Celsius founder pushes to toss FTC suit after $4.7B settlement

Alex Mashinsky, the founder and former CEO of crypto lender Celsius, has filed a motion to have the Federal Trade Commission (FTC) drop its case against him.

In his court filing, Mashinsky’s lawyers argue that the allegations against him do not support a claim that he knowingly made a misstatement to fraudulently obtain customer information from a financial institution, as required under the Gramm-Leach-Bliley Act.

This motion to dismiss follows a similar one filed by Mashinsky’s co-defendant and Celsius co-founder, Hanoch “Nuke” Goldstein. Goldstein’s argument focuses on the FTC’s failure to allege a violation of an FTC rule and places some blame on Mashinsky and others at Celsius for the alleged misconduct described in the FTC’s complaint.

Goldstein also contends that the FTC’s settlement with Celsius, announced earlier in the summer, permanently bars the “alleged misconduct.”

“Mashinsky was responsible for leading almost all of the acts of misconduct alleged in the Complaint, including conducting weekly marketing and advertising videos called ‘Ask Mashinsky Anything,” Goldstein’s filing reads.

Furthermore, Mashinsky’s lawyers point out that he resigned from his position as CEO of Celsius in September (though a typo in the court document mistakenly says 2023), and therefore, the FTC’s complaint cannot substantiate a claim that he is currently violating or about to violate the law.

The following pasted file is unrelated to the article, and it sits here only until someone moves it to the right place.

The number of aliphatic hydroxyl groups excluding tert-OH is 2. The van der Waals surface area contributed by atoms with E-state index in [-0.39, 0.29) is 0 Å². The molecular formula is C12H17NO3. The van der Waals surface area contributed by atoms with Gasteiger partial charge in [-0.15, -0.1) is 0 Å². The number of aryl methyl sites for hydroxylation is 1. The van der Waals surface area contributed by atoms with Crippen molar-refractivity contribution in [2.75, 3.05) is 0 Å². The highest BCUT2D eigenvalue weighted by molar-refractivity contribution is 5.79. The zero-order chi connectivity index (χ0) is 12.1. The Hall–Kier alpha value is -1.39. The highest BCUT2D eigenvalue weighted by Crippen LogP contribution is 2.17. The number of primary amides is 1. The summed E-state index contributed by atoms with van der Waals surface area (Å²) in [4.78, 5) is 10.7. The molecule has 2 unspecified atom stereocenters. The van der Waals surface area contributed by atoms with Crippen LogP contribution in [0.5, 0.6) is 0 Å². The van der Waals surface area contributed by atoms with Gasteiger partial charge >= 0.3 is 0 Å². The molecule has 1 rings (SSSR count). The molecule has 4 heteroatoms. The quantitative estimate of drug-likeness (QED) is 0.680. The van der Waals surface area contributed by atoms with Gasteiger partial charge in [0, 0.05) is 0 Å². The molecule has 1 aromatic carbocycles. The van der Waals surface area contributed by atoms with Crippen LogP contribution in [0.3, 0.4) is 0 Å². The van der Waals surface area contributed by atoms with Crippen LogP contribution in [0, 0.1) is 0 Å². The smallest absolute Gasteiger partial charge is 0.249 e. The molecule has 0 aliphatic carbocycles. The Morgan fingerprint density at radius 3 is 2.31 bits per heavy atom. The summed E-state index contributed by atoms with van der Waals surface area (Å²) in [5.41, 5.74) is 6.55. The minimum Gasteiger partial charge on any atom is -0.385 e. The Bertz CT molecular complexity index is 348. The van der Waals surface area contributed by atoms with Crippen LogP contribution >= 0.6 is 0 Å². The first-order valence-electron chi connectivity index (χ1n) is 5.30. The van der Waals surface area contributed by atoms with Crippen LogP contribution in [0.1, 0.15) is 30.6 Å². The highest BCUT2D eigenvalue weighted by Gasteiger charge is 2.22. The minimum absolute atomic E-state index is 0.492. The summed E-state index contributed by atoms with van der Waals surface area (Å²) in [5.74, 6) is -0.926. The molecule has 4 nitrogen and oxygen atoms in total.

The FTC’s complaint against Mashinsky and Goldstein alleges violations of the Gramm-Leach-Bliley Act, which pertains to consumer financial privacy. However, both defendants argue that the original FTC complaint fails to allege a violation of this act.

Mashinsky also faces a lawsuit from the Department of Justice (DOJ), and a recent unsealed motion revealed that the government froze his assets in August.

The FTC and the bankrupt lender settled for $4.7 billion in July, limiting the lender from engaging in business practices related to crypto assets. Incidentally, the amount coincidentally matches the approximate debt Celsius owes to 1.7 million customers whose funds were frozen when the exchange ceased withdrawals last year.

As part of the settlement, Celsius will be permanently prohibited from engaging in the offering, marketing, or promotion of any product or service that facilitates the deposit, exchange, investment, or withdrawal of assets.

According to the FTC, the settlement amount will not be paid until Celsius returns the remaining customer assets through the ongoing bankruptcy proceedings. To facilitate this, Celsius is anticipated to sell its altcoin holdings or convert them into Bitcoin or Ether, a process that is expected to take place this month.